Sunday, February 16, 2014


I’ve been on-air at every radio station I’ve worked at - either daily shifts, or fill-in here and there. From my first job doing evenings in Kingston at CKLC where I found my on-air personality (which often upset the program director), to growing up a wee bit and doing afternoon drive at CHAB in Saskatchewan, to various other shifts at an oldies station, a classic rock station, a Christian station in Nashville - up and down the dial - to here at LIFE 100.3. There was only one radio job where I did not work on the air - HITS 103.5, now Z103 Toronto, at which I was the program director.

A few years ago, I did my last regular daily shift on LIFE 100.3. It was 10-Noon. It was, in my mind, the perfect time slot because it allowed me to get the creative out of the way in the morning and focus on management detail in the afternoon. It was a great balance.

Why did I stop? Well, I came off the air when my undiagnosed depression made me unreliable. I’ve not been back on the air, daily, since then, instead just filling in here and there.

A year after, the depression became somewhat controllable but I lost my zeal to "entertain" every day, or to be honest, wanting to be on the air. I started to feel like I had said all I wanted to say. If I had to ask a caller, "So when do you put your Christmas lights up?" one more time, or any other interactive question, or take caller 7 to win a prize, one more time, I thought I would die.

In the Spring of 2011, I was on a radio trip out west and I was introduced to a DJ in Edmonton; a rather famous guy whom I had listened to on a Toronto radio station when I was just a teen in high school. It was cool meeting him and seeing him on the air, still doing an on-air shift after all those years. I asked him, "So, you’re on-air, no management position for you?" He told me he had done management and he was happy just doing the DJ thing where the responsibilities were less.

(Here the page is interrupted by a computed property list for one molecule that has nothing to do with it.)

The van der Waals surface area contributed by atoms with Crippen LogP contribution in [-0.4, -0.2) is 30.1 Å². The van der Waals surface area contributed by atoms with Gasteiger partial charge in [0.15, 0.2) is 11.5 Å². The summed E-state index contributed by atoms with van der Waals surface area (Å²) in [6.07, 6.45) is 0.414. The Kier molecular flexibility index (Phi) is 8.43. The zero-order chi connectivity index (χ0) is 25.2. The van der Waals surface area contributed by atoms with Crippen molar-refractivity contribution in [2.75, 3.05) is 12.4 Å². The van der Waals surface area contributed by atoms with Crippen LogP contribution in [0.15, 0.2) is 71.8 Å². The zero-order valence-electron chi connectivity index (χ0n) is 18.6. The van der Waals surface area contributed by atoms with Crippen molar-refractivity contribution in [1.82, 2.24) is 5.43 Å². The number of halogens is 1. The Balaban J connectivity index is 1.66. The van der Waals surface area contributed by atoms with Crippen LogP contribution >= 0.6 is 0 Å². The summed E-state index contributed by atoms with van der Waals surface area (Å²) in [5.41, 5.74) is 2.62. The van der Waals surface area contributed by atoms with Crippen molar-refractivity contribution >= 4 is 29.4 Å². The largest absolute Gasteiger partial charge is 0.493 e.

I told him, I had come off the air recently and felt I had done every radio bit and didn’t feel like going on the air again.  What he told me was very wise. He said, "It’ll come back." I’ve been waiting three years - it hasn’t.

Most broadcasters start on the air because it expresses an alter-ego. I'm blessed because my radio job is also my hobby and I don’t know where the line is between the two, and I don’t care - I love radio that much. But finding the zeal to go on the air and run contests and take phone calls and intro songs - it’s just not in me right now.

I love hosting the Saturday morning Retro Show. I enjoy researching the music and putting together the show - for now that seems to use all the gas in the tank. The office work, casting vision, making stuff happen - it's more gratifying.

However, those words from my Edmonton DJ friend still echo in my head - "It’ll come back - the desire will come back." I’m waiting.


  1. Wow thats exciting! !!! Look forward to hearing you again

  2. none of it is the destination ... all of it is the journey ...


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